10 Neat Things: Turtles

Turtle island artwork
1. Turtle island.

Turtle myths abound in creation stories throughout the world. The Hindus tell of a great flood that dissolves all life until it is resurrected on the back of a turtle. The Iroquois, Anishinabe and Ojibwa had a similar story of a great flood that destroyed earth. A number of the surviving animals attempted to rescue it. They dove to the bottom of the water in search of some soil. All failed until a muskrat managed to return to the surface dead, but with a lump of earth in his paw. Turtle offered his back to rest it on and it grew to be North America. In China, it is one of the four animals that govern the four points of the compass. Some people call North America Turtle Island.

2. The secret of eternal life.

Unlike the rest of the animal kingdom, the organs of turtles do not age. Their liver, lungs and kidneys are also as good at 100 as they were at one day old. (Lobsters hold the same secret under their shells). This ability to withstand the rigours of life without aging is called negligible senescence. If we could breed this trait into humans, we could live to be a dozen centuries old.

3. Turtle parts and predictions.

Most of you smart readers know that a turtle shell is called a carapace, but how many of you know that the bottom shell is called a plastron? Some people believe that the plastron contains a map of the universe. It was also used in divination to discover what the future held in store. Furthermore, the Chinese thought that the turtle encapsulated the order of the cosmos with the carapace representing the dome of heaven and the plastron the flat earth. The moving four feet represented the four seasons.

4. Abandoned turtle parts.

There is no way a turtle can escape its shell, it being connected to the plastron by means of bony structures called bridges. As well, the ribs and backbone are connected to its inner shell. But it is true that it moults as it grows, sloughing of bits of its carapace, which is arranged in connected plates, in plastic-like sheets.

Snapping turtle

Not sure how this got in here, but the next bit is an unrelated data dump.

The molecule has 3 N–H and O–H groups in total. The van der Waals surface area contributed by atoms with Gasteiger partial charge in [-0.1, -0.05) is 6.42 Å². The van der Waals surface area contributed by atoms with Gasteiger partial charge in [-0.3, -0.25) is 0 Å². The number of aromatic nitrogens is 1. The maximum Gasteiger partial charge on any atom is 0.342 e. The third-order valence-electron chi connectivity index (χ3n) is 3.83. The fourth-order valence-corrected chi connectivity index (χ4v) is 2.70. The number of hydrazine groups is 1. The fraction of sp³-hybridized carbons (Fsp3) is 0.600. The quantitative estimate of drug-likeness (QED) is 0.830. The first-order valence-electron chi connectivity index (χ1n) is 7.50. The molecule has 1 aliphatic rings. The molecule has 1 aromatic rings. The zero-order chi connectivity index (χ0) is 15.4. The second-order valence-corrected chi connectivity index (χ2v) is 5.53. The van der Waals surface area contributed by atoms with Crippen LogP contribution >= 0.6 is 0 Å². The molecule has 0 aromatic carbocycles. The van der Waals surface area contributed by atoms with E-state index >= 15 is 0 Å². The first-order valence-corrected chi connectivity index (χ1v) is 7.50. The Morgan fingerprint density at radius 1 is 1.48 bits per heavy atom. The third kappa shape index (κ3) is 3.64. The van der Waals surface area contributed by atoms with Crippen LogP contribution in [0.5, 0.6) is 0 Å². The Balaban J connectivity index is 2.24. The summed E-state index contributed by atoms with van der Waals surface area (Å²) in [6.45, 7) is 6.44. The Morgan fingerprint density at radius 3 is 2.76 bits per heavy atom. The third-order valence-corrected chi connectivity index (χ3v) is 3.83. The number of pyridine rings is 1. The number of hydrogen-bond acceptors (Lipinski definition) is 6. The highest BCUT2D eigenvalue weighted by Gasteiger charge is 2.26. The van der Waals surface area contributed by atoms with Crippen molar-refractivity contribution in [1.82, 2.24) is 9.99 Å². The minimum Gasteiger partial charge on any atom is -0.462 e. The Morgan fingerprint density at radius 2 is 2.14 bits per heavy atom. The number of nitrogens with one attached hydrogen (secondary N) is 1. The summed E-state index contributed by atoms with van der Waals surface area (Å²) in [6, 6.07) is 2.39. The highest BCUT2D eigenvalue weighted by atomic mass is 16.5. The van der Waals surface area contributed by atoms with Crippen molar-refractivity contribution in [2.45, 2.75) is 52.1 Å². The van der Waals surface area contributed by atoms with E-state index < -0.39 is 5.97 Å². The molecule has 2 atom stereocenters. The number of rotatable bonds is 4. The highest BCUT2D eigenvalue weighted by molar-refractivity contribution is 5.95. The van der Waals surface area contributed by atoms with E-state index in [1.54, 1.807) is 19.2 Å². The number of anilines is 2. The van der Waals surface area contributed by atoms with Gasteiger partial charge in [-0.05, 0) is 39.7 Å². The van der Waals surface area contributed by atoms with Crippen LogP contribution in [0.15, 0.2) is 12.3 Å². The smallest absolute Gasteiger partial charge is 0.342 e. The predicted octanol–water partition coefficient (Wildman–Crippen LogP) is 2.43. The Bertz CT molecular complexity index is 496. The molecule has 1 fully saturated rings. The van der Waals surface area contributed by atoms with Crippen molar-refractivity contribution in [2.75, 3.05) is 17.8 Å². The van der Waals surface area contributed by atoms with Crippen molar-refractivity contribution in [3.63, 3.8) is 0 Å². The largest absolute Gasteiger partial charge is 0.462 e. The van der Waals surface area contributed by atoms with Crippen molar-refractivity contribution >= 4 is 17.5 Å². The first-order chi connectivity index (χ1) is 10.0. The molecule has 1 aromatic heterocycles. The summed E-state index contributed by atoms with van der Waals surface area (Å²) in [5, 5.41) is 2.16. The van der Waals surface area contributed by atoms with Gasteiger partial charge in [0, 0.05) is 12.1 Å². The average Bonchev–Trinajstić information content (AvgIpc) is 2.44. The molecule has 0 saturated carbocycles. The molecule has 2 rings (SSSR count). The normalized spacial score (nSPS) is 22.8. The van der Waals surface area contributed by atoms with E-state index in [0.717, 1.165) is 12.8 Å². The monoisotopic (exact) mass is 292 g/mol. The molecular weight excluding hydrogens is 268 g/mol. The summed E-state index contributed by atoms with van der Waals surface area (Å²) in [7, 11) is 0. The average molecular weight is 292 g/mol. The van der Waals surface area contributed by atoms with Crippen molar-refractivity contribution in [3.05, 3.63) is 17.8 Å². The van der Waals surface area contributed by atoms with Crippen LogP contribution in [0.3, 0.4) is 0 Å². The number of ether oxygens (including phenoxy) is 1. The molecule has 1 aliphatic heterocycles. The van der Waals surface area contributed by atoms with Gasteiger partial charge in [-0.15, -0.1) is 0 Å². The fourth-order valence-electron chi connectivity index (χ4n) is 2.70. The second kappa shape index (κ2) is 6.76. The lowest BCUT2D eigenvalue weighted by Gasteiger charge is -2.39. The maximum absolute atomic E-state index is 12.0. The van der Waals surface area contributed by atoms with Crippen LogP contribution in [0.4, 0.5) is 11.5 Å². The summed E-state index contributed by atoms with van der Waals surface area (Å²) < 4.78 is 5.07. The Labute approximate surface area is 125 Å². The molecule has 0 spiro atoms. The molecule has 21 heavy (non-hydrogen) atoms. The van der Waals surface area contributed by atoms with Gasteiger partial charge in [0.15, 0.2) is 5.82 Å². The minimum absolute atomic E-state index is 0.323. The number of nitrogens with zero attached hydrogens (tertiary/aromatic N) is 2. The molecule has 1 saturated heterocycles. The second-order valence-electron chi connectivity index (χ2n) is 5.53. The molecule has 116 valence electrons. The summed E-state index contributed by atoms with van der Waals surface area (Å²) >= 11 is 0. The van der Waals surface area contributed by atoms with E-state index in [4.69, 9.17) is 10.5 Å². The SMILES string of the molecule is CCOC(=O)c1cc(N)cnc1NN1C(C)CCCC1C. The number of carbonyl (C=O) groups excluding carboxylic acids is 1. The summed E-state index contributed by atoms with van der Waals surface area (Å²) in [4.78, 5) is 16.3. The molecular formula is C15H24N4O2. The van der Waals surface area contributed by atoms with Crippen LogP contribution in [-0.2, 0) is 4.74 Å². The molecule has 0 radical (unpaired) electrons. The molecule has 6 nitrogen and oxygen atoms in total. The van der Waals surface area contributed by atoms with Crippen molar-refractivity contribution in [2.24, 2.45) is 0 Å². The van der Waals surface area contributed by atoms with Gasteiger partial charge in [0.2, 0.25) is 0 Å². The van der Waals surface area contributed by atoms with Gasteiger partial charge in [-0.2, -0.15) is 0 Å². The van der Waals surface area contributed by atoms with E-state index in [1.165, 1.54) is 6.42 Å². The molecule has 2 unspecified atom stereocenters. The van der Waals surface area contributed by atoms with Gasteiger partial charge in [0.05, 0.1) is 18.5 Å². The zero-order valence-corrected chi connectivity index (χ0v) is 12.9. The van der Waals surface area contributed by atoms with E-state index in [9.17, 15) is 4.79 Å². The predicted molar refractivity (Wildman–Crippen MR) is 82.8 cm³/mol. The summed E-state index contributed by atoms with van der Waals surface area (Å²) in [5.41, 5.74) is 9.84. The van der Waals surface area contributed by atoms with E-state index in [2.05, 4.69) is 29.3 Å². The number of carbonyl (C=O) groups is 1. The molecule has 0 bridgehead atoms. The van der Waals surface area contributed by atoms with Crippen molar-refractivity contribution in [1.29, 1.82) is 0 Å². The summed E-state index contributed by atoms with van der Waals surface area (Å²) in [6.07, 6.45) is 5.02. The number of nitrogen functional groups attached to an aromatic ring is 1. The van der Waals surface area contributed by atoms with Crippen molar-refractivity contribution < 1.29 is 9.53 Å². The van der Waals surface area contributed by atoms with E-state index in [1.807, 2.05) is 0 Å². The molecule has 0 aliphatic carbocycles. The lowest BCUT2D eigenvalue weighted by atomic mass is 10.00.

5. Snapping turtles.

Snapping turtles, and their subspecies, painted turtles, occupy much of south-eastern and mid-western Canada. These snapping turtles are the country’s largest freshwater species, measuring 30 to 50 cm (one to 1.5 feet) long and twice as long when measured from extended neck to tip of tail. They overwinter under shallow water in lakes or in mud holes, entering a state of torpor where they need very little oxygen, which they absorb through their skin. They don’t often venture on land because they are quite vulnerable since they cannot withdraw their heads into their shells, but simply move it from side to side, snapping at all threats.

6. Painted Turtles.

The most abundant species in North America, at just under a foot in length, painted turtles are olive green to brown with a cream to reddish plastron in addition to the decorated bold pattern. Their legs are brown or black with bright yellow stripes. These guys love to crawl out of the water to bask on a sunny rock and warm up early in the morning, dipping and basking alternately throughout the day. Leathery eggs laid in June hatch in September. Late hatches, after incubating for 72 to 80 days, can survive the freezing temperatures in winter without the hatchlings leaving the nest.

7. The better to see you with my dear.

Some turtles, namely soft-shelled ones, have eyes near the tops of their heads. But most have downward facing eyes so they can see what they are encountering on the ground. Their eyesight is quite keen.

8. Smarter than your average rat.

It may be true that the tortoise outsmarted the hare given that the turtle beats white rats in learning how to manoeuvre mazes!

9. Want a girl or a boy?

If you are a turtle (or a breeder) choosing the sex of your brood is a simple matter of temperature control. Higher hatching temperatures will produce females. Cooler temperatures produce males. You might want to breed some females, as 25 species are on the endangered list and 40 more are on watch. Apparently, they are threatened by the proliferation of raccoons and skunks, both on the rise in populated areas where the living is easy. They love to eat turtle eggs.

10. Cream of turtle or… soup.

Crema tortuga is a cosmetic cream made from turtle fat and used in the Caribbean and Mexico. Turtle soup, on the other hand, used to be a well-loved English table staple, now all but abandoned there but adopted by the voracious Chinese as a great delicacy. In the United States, turtle farmers supply any hungry turtle eaters.

– Dorothy Dobbie Copyright©
Pegasus Publications Inc

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